Bosnian Serb president Dragan Cavic has called the massacre of thousands of Bosnian Muslims at Srebrenica a black page in the history of the Serb people.
Some politicians have questioned whether the crime took place
In a special TV broadcast he said he understood the pain of the relatives of those who died in the incident.
The BBC's Sarajevo correspondent says it is the closest any senior Serb official has come to an apology for the killings, carried out by Serb forces.
More than 7,000 Bosnian Muslim men and boys were killed at Srebrenica in 1995.
The massacre occurred after Serb forces stormed a UN designated safe area.
Two weeks ago a special Bosnian Serb commission investigating the incident made the first admission that Serb forces had taken part in the killings.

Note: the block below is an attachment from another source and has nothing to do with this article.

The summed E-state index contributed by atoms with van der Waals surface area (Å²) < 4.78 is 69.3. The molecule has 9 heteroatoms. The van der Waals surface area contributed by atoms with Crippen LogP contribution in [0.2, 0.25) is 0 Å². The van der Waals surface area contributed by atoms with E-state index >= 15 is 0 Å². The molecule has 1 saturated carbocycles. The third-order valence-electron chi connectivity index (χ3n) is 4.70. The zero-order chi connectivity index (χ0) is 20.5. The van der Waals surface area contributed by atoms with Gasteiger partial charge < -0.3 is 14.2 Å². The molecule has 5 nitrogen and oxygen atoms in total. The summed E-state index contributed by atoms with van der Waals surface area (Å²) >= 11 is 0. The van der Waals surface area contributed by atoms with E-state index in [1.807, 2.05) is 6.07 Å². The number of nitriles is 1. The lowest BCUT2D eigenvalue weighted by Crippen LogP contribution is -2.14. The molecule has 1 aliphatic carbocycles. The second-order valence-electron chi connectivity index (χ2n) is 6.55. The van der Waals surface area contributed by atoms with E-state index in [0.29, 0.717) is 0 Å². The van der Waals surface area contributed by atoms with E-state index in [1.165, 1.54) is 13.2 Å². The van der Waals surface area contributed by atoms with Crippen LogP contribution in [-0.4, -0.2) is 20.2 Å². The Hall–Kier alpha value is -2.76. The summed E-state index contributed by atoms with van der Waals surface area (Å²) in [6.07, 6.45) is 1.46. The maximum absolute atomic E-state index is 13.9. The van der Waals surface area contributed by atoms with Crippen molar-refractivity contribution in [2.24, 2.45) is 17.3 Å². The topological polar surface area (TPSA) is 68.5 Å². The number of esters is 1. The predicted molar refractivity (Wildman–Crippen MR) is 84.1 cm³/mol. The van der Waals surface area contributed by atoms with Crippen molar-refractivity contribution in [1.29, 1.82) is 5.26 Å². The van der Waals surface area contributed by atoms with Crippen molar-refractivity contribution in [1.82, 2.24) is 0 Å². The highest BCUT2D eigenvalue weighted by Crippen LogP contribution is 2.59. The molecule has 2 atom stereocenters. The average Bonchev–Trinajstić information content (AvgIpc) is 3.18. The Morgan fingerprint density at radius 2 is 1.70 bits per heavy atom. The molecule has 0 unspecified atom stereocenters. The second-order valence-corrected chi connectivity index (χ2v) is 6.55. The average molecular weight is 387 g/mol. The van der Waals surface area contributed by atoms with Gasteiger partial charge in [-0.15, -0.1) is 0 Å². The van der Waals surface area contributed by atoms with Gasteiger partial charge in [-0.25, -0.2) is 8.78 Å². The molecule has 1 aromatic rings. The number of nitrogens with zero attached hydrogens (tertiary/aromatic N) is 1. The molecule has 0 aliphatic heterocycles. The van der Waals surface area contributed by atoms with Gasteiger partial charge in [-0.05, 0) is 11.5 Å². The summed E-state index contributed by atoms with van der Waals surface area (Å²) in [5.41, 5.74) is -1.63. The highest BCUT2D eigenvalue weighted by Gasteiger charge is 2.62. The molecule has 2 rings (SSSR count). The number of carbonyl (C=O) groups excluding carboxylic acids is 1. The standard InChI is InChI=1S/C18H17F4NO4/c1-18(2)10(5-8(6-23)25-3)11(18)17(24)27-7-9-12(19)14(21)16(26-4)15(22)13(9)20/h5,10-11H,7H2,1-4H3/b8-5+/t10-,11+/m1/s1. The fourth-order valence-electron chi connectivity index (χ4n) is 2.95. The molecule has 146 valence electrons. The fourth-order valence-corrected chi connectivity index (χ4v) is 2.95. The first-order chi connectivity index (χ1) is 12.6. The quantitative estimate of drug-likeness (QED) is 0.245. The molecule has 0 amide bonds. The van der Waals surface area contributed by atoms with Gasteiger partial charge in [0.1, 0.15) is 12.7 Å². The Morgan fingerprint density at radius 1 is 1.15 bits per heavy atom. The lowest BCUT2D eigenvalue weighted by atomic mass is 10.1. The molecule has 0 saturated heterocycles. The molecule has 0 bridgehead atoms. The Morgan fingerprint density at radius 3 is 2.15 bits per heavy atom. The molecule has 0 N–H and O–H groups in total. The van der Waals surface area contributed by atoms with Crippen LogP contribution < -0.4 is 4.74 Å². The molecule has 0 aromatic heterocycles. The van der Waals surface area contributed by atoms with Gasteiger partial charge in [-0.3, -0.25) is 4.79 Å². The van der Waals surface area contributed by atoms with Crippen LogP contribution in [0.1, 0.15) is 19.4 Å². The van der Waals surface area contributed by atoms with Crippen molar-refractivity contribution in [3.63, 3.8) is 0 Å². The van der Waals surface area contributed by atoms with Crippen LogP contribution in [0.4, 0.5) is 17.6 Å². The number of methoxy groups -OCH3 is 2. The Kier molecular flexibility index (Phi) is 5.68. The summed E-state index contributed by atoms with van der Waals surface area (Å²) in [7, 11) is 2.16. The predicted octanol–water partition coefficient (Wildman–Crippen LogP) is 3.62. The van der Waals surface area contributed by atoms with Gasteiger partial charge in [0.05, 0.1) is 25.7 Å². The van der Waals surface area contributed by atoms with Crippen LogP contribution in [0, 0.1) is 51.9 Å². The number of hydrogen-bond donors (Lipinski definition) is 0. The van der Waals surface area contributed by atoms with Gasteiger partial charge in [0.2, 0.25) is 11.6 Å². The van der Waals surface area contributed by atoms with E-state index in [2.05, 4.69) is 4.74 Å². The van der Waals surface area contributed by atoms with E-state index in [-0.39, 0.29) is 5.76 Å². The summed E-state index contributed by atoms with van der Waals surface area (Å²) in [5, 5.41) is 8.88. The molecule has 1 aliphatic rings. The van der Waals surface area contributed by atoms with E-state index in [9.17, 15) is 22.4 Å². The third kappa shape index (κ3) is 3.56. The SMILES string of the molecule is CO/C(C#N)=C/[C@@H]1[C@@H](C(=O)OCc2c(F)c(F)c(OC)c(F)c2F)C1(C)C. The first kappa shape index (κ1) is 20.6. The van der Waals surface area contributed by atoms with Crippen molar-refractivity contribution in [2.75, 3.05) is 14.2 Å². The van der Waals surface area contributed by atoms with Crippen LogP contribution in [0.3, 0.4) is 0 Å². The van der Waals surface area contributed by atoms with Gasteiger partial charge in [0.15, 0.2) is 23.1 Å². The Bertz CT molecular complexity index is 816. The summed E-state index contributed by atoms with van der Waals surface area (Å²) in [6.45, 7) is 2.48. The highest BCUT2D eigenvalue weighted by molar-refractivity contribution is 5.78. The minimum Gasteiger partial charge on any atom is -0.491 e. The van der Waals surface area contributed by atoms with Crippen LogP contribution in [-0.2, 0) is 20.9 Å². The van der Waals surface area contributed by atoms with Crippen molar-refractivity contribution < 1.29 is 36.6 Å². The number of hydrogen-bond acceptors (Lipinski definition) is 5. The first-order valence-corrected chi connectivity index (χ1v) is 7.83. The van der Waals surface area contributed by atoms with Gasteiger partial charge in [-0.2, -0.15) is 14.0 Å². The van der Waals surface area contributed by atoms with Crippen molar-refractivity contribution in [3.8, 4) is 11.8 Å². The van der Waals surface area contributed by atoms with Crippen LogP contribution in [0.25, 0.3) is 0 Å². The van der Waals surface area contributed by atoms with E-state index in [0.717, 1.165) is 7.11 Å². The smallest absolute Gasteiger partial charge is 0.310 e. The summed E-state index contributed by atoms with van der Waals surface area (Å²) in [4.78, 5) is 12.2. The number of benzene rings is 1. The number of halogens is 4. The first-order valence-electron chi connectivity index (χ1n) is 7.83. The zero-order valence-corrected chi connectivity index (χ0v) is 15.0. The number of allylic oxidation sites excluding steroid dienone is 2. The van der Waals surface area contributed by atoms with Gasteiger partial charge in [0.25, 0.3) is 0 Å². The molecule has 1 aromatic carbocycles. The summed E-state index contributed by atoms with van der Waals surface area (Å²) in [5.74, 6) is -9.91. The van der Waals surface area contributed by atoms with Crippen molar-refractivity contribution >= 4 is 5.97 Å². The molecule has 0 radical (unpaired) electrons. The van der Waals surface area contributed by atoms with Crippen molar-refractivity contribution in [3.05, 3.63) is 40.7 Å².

The BBC's Nick Hawton in Sarajevo says the statement from Mr Cavic is unprecedented and mark a watershed in Bosnian Serb politics.
In it he said those Serbs who had carried out the killings at Srebrenica had committed a crime against their own people and that those days in July 1995, when the massacre took place, represented a black page in the history of the Serb people.
Until now, Bosnian Serb politicians have never acknowledged the scale of the crime and some have even questioned whether a crime had taken place.
Mr Cavic's statement is also significant because he comes from the same political party as the former Bosnian Serb wartime leader Radovan Karadzic, who is wanted by the war crimes tribunal in The Hague to face genocide charges over what happened at Srebrenica.
But our correspondent says nothing less than a full apology for Srebrenica is likely to be accepted by Bosnia's Muslim community.